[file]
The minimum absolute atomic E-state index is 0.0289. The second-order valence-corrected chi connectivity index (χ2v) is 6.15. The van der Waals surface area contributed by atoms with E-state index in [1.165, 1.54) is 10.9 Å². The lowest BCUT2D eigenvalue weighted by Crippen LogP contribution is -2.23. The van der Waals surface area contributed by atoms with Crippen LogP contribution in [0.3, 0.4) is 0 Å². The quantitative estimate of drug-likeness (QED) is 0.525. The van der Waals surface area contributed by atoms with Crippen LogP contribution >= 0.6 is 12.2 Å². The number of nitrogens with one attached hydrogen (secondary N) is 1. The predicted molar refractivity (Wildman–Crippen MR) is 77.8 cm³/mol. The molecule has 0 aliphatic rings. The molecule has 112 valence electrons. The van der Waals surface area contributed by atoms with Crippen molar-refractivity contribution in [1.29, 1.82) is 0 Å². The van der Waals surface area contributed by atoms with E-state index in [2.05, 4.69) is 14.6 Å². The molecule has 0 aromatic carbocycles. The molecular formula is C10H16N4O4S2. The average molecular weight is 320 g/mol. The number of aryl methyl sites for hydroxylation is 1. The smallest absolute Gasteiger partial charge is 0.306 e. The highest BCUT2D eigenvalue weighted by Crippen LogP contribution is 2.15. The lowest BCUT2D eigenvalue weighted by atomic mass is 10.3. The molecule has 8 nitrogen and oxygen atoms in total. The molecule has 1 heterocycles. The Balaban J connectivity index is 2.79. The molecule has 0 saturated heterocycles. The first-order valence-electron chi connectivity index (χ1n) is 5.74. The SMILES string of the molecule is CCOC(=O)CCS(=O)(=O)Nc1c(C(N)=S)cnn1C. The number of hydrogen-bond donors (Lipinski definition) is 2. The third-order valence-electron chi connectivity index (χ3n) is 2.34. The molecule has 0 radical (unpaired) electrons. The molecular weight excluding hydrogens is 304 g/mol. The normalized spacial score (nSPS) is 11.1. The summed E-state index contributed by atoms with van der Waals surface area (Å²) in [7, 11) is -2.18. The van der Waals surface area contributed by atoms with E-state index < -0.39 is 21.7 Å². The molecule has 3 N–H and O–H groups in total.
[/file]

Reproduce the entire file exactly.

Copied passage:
The minimum absolute atomic E-state index is 0.0289. The second-order valence-corrected chi connectivity index (χ2v) is 6.15. The van der Waals surface area contributed by atoms with E-state index in [1.165, 1.54) is 10.9 Å². The lowest BCUT2D eigenvalue weighted by Crippen LogP contribution is -2.23. The van der Waals surface area contributed by atoms with Crippen LogP contribution in [0.3, 0.4) is 0 Å². The quantitative estimate of drug-likeness (QED) is 0.525. The van der Waals surface area contributed by atoms with Crippen LogP contribution >= 0.6 is 12.2 Å². The number of nitrogens with one attached hydrogen (secondary N) is 1. The predicted molar refractivity (Wildman–Crippen MR) is 77.8 cm³/mol. The molecule has 0 aliphatic rings. The molecule has 112 valence electrons. The van der Waals surface area contributed by atoms with Crippen molar-refractivity contribution in [1.29, 1.82) is 0 Å². The van der Waals surface area contributed by atoms with E-state index in [2.05, 4.69) is 14.6 Å². The molecule has 0 aromatic carbocycles. The molecular formula is C10H16N4O4S2. The average molecular weight is 320 g/mol. The number of aryl methyl sites for hydroxylation is 1. The smallest absolute Gasteiger partial charge is 0.306 e. The highest BCUT2D eigenvalue weighted by Crippen LogP contribution is 2.15. The lowest BCUT2D eigenvalue weighted by atomic mass is 10.3. The molecule has 8 nitrogen and oxygen atoms in total. The molecule has 1 heterocycles. The Balaban J connectivity index is 2.79. The molecule has 0 saturated heterocycles. The first-order valence-electron chi connectivity index (χ1n) is 5.74. The SMILES string of the molecule is CCOC(=O)CCS(=O)(=O)Nc1c(C(N)=S)cnn1C. The number of hydrogen-bond donors (Lipinski definition) is 2. The third-order valence-electron chi connectivity index (χ3n) is 2.34. The molecule has 0 radical (unpaired) electrons. The molecular weight excluding hydrogens is 304 g/mol. The normalized spacial score (nSPS) is 11.1. The summed E-state index contributed by atoms with van der Waals surface area (Å²) in [7, 11) is -2.18. The van der Waals surface area contributed by atoms with E-state index < -0.39 is 21.7 Å². The molecule has 3 N–H and O–H groups in total.